. . . In 32 years in the rabbinate, I have been served fresh vegetable medley at 99.83% of the Bar/Bat Mitzvahs and weddings at which I have officiated. The three exceptions were my own kids.

. . . As recently as last Saturday night, we brought visiting friends to one of our more favorite bistros in Greenville, Brick Street Cafe. We asked Claude to identify the evening vegetable and he announced with such arrogant, lispingly effeminate aplomb, "fresh vegetable medley, of course." Of course.

Now, the cafe did redeem itself, for I asked if the chef (cook?) had some spinach in back. Claude checked and responded in the affirmative. To my surprise and delight, it came out lightly sauteed and highly garlicked, not ala Popeye. Hence, if you are condemned to a visit to Greenville, Brick Street Cafe is still on my recommended list.

"A worm that lives in a horseradish thinks it's sweet because it's never lived inside an apple." - My Mother

"Don't grow up to be an educated idiot." - My Father

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[*]Consistently outperforms fresh.

Wonderful phrase which immediately brought to mind the image of rows of animated vegetables -- fresh, frozen, and canned -- lined up and ready to do a pole vault. Guess which team wins? :rolleyes:

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Uch, the "fresh vegetable medley." Right up there with Southwestern Chicken Salad, Bale of Onyums and the Stuffed Potato Soup. It's the diet that sharpens Middle America's neural receptors to crackle synaptically only at the voices of Rush Limbaugh and Toby Keith.

*lmao* @ this!!!

very well put.

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Ugh, I've just lost my appetite thinking about this. I grew up eating gobs of stir-fried Chinese veggies, so the vegetable medley, as far as I'm concerned, has absolutely no connection to anything resembling real vegetables.

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Ugh, I've just lost my appetite thinking about this. I grew up eating gobs of stir-fried Chinese veggies, so the vegetable medley, as far as I'm concerned, has absolutely no connection to anything resembling real vegetables.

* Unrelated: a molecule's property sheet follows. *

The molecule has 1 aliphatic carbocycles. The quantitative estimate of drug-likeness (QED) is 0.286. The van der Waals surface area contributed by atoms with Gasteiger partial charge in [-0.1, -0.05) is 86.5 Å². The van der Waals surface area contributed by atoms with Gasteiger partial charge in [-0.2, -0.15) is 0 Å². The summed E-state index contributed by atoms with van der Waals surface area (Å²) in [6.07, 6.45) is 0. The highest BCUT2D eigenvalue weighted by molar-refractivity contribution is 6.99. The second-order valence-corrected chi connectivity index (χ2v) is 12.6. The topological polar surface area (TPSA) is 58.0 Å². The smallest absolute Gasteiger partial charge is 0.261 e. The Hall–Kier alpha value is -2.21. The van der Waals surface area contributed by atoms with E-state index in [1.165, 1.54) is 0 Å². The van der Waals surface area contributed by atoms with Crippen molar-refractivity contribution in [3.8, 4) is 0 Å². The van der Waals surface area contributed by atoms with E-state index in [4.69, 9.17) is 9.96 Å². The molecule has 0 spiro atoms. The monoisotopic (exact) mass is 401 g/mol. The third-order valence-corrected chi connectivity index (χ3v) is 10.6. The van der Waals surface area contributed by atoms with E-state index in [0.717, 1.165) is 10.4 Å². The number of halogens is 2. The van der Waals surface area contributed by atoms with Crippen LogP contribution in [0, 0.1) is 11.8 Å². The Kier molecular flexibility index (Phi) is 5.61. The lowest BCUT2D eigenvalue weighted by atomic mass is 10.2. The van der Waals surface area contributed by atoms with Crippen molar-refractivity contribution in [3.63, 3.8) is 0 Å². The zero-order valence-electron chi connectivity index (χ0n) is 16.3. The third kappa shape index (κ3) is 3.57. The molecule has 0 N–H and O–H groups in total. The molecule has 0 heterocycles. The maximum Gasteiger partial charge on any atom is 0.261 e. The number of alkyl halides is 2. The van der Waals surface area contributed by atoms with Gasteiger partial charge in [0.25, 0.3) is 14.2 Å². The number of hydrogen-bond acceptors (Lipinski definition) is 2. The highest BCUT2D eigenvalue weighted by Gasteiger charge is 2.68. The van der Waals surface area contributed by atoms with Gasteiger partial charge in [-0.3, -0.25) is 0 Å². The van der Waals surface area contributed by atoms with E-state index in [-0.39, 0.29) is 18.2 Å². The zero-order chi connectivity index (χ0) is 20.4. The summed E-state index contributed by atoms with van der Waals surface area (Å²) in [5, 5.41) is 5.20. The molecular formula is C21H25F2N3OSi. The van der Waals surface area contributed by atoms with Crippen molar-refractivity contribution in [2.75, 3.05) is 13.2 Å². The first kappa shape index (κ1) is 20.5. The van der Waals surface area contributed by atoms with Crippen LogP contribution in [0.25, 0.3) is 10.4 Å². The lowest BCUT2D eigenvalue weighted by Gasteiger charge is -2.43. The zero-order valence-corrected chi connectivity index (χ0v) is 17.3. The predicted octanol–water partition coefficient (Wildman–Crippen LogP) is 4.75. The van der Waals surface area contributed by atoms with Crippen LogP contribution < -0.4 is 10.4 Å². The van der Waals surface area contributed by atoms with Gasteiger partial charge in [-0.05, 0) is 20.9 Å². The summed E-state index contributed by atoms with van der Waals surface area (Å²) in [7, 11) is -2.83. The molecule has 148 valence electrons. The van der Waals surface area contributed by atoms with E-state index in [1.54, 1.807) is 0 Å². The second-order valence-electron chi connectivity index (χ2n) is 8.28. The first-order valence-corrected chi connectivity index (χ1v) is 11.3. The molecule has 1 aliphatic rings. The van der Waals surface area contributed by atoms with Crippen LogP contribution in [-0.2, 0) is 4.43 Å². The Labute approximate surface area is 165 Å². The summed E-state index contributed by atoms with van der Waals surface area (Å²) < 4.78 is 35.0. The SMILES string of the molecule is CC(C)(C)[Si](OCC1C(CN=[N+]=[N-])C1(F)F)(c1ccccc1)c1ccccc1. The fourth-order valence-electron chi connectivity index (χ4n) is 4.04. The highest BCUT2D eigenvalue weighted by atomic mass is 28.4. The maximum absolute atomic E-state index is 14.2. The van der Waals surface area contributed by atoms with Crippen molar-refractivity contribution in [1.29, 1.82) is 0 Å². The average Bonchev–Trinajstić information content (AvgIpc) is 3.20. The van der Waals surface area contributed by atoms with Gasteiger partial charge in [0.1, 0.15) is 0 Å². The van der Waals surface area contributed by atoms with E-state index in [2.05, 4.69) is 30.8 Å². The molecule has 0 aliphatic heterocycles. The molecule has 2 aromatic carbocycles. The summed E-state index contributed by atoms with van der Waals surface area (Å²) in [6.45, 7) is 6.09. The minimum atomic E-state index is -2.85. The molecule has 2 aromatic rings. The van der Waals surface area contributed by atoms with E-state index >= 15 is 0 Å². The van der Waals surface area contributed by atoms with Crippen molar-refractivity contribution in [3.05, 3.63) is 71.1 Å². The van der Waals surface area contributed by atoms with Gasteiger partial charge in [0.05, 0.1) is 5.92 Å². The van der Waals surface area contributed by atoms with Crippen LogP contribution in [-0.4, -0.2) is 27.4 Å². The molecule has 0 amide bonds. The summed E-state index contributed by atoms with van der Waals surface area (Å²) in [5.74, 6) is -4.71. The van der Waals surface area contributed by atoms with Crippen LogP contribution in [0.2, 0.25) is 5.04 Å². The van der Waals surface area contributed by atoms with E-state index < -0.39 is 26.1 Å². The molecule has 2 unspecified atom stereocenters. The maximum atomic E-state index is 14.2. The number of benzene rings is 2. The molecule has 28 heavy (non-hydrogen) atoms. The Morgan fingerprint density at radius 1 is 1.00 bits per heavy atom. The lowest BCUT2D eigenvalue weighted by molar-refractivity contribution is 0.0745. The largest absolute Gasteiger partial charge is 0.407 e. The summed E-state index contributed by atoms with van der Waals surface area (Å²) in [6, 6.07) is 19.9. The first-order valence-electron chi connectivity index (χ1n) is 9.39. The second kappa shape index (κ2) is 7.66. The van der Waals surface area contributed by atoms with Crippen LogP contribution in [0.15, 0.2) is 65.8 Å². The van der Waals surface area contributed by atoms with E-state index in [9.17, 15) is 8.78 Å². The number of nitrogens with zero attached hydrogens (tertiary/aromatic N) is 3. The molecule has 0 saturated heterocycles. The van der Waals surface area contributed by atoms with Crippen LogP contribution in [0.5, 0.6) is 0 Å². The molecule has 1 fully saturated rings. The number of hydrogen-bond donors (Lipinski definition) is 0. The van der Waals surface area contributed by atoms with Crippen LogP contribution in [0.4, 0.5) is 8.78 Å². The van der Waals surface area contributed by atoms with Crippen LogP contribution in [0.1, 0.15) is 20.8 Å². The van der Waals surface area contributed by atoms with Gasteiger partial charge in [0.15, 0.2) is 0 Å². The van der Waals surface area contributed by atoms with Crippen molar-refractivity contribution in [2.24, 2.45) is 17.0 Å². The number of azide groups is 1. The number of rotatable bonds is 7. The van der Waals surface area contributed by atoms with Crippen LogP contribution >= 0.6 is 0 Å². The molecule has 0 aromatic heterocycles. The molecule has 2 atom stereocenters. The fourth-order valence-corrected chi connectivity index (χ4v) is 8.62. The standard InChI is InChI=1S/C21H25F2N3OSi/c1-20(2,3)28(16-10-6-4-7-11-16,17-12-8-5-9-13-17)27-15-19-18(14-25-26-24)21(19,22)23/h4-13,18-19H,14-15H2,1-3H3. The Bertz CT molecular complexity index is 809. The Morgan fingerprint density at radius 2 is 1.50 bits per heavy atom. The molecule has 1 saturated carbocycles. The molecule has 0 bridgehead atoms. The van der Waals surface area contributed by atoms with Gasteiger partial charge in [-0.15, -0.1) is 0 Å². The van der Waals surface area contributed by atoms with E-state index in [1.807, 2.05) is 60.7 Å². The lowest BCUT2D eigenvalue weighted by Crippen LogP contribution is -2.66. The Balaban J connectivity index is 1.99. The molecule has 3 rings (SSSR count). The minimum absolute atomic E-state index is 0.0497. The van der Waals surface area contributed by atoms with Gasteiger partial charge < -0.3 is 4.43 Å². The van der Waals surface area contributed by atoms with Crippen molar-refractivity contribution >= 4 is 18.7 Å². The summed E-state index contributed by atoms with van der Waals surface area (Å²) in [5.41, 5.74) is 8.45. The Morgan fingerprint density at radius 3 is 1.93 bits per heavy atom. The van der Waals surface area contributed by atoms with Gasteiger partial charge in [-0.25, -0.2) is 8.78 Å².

Just be very happy that you are living in the Bay Area and not living in the south .... trust me on this, vegetables just aren't accorded the respect they should be down here in Dixie ... hopefully, overcooked is a "alternate lifestyle" and we're right in the heart of this... rather eat a boll weevil infested cotton ball as the "fresh vegetable medley" .. oxymoron, no?? :raz:

As someone who has enjoyed, no, actually reveled in, the crisp, fresh organic produce in your area, I can tell you that you ought to wake up each day and thank the deity of your choice for really well made vegetables ... and may you never see what the alternative is ..... :unsure:

Melissa Goodman aka "Gifted Gourmet"

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I was thinking last night, actually, that standard American cooking just has NO vegetable tradition at ALL.

I would have to disagree with this. My mother's generation grew up serving two or more vegetables with every cooked meal,

Oh, I didn't mean that vegetables weren't served, I meant that in my experience they have tended to be badly prepared, clearly an afterthought, a nutritional sop that was not really intended to actually taste good, but was there merely to apease the nutrition police.

Growing up, we always had a couple of vegetables at dinner. One of them was always salad -- torn-up Boston lettuce dressed with oil and vinegar shaken up in an old jelly jar. Not bad, but in no way delicious. The other vegetable dish was frequently canned Le Seur peas, which my mother still loves (and which still make me retch). As a treat we would have Stouffer's frozen spinach souffle (my mom's other favorite). Frozen corn, frozen "french cut" green beans, and frozen broccoli made occasional appearances. They ranged from edible to disgusting. Vegetables were always on the plate (and always eaten) as a form of obligation; there was never any sense that with a little care and labor, they could be really delicious. As a result, the first time I tasted fresh peas dressed with melted butter and lightly boiled cabbage (ditto) I thoroughly embarrassed myself.

Anyway, that sense of the Obligatory Vegetable is something I have long gotten used to in American cooking, both in restaurants and at other people's dining tables (and, until recently, at my own).